Thursday, June 23, 2016

Ancient Treasures: National Palace Museum and Shung Ye Aborigines Museum

The last hurrah of the conference was a guided tour to the Shung Ye Museum of Formosan Aborigines and the National Palace Museum. The former educates about the 16 indigenous tribes of Taiwan, and the latter displays precious artifacts from Chinese history and culture.

Here we go! In front of the National Palace Museum.
The first people came to the island of Taiwan several thousand years ago (the exact date is debated) and lived very simple lives. Some of the tribes were matrilineal, which I found intriguing. Each tribe used local material to build their homes, ranging from shale rock to bamboo poles and grass. Our personal tour guide was fun and informative, and she did a great job describing the aborigines' way of life using the most interesting parts of the exhibits. For example, she narrated a video about making clothes that gave me a deeper appreciation for the bajillion-step process, from scraping thread out of fibrous plant stalks to weaving the final garment. What a time commitment! Pro tip: when visiting a museum, get a tour guide - they can turn a static artifact into a living piece of history.

Before we started the tour, we watched a 10-minute animated video about a native tribe. At least, I think that's what it was about. As far as I could tell, the movie showed a native hunter who was obsessed with hunting down a legendary boar the size of a mountain. However, when he shot the arrow at the boar, the boar turned into a Dutchman! Then he ran to the shore only to find a fort full of Dutchmen fighting against the invading Chinese! Then he ran back into the forest, ran through 500 years of history, and came out on a modern-day hunting ground - a baseball field!! I really think I'm missing something about Asian entertainment.

But, I was not the only one confused. The best comment came from my colleague as we were filing out of the theater: "I think the point was that if you ever meet an aborigines hunter, don't look like a boar."

The National Palace Museum was a complete shift in atmosphere. This museum teemed with guests, so we all had headphones and a radio frequency set to match our tour guide. I died a little inside - I always make fun of those dorky tour groups in my head, and now...I was one of them! My only consolation was that we were not the only headset-toting group in the museum.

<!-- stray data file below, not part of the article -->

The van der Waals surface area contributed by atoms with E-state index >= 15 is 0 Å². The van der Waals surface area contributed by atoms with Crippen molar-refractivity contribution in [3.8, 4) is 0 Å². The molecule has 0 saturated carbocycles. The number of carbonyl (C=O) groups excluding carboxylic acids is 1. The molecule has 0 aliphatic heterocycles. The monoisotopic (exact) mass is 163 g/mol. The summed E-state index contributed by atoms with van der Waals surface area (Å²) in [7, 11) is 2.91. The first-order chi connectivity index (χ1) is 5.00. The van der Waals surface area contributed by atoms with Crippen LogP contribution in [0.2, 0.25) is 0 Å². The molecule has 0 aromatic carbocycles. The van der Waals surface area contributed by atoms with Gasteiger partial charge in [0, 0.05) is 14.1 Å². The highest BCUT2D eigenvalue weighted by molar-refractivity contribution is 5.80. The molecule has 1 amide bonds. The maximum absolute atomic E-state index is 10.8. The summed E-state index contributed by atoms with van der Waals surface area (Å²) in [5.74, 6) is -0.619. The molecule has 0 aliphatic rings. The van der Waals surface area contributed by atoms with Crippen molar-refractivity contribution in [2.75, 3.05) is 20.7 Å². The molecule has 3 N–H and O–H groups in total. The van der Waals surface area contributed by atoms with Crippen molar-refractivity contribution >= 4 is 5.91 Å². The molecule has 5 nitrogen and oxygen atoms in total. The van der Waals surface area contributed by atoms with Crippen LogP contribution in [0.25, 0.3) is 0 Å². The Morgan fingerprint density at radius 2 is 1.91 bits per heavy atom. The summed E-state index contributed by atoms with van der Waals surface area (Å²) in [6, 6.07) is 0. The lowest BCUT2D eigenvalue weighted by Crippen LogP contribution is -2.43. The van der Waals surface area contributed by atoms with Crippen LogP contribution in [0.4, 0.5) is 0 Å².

Oh yes, we were THAT group.
The National Palace Museum in Taiwan was built to house many items transferred from the sister National Palace Museum in China. There are almost 700,000 pieces in the entire Taiwanese collection, but only 3,000 are on display at any given time. The other items are kept deep in the caves behind the museum to avoid being damaged by earthquakes. Perhaps there will be even more items in the future from the unexplored tomb of Emperor Qin Shi Huang, China's very first emperor. As of now the tomb has not been opened because a) certain painted pieces lose color vibrancy as soon as they are exposed to light, and b) the tomb is surrounded by mercury deposits, which are toxic. Huh - that's a hindsight, it was great looting protection to build the tomb in the middle of a moat of toxic mercury, but at the time they did it because they thought mercury bestowed immortality. Whoops...

There were many valuable and impressive artifacts in the museum, but among the ones that struck me the most were:

- A breathtaking folding panel screen with jadeite insets, given as a gift to the reigning emperor of the time.
- Ivory carvings so intricate they could only be made by chemically softening the ivory first.
- Pottery and porcelain glazing advances through the years, giving brighter and brighter colors over time.
- Glaze colors so loved by the royalty that no one else could use the exact same shade.
- 1000-year-old bronze work so beautiful that it helped me realize why China was considered a world powerhouse in ancient times - they knew their stuff!
The view from the entrance of the National Palace Museum, and me up on the plaza area.
Upon returning to the hotel, I trudged down the street to get a Subway sandwich with a colleague and then called it a night. Tomorrow will be a new day with new adventures. More to come!

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